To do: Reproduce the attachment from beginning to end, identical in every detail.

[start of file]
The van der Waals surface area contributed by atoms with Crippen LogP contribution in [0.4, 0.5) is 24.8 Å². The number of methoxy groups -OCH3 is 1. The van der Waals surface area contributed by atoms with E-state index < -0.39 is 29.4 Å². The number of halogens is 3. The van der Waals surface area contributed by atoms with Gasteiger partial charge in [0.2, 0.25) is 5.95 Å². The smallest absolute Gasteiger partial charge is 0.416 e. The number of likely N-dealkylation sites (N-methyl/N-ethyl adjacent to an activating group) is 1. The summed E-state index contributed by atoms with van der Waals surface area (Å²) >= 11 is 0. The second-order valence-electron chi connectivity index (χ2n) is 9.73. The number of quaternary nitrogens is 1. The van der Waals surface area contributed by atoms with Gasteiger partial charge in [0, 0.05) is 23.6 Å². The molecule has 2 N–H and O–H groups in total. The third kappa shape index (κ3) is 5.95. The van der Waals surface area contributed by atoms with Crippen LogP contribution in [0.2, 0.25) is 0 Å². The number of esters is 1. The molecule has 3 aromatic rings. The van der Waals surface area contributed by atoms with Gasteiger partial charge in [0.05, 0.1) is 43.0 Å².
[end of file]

The van der Waals surface area contributed by atoms with Crippen LogP contribution in [0.4, 0.5) is 24.8 Å². The number of methoxy groups -OCH3 is 1. The van der Waals surface area contributed by atoms with E-state index < -0.39 is 29.4 Å². The number of halogens is 3. The van der Waals surface area contributed by atoms with Gasteiger partial charge in [0.2, 0.25) is 5.95 Å². The smallest absolute Gasteiger partial charge is 0.416 e. The number of likely N-dealkylation sites (N-methyl/N-ethyl adjacent to an activating group) is 1. The summed E-state index contributed by atoms with van der Waals surface area (Å²) >= 11 is 0. The second-order valence-electron chi connectivity index (χ2n) is 9.73. The number of quaternary nitrogens is 1. The van der Waals surface area contributed by atoms with Gasteiger partial charge in [0, 0.05) is 23.6 Å². The molecule has 2 N–H and O–H groups in total. The third kappa shape index (κ3) is 5.95. The van der Waals surface area contributed by atoms with Crippen LogP contribution in [0.2, 0.25) is 0 Å². The number of esters is 1. The molecule has 3 aromatic rings. The van der Waals surface area contributed by atoms with Gasteiger partial charge in [0.05, 0.1) is 43.0 Å².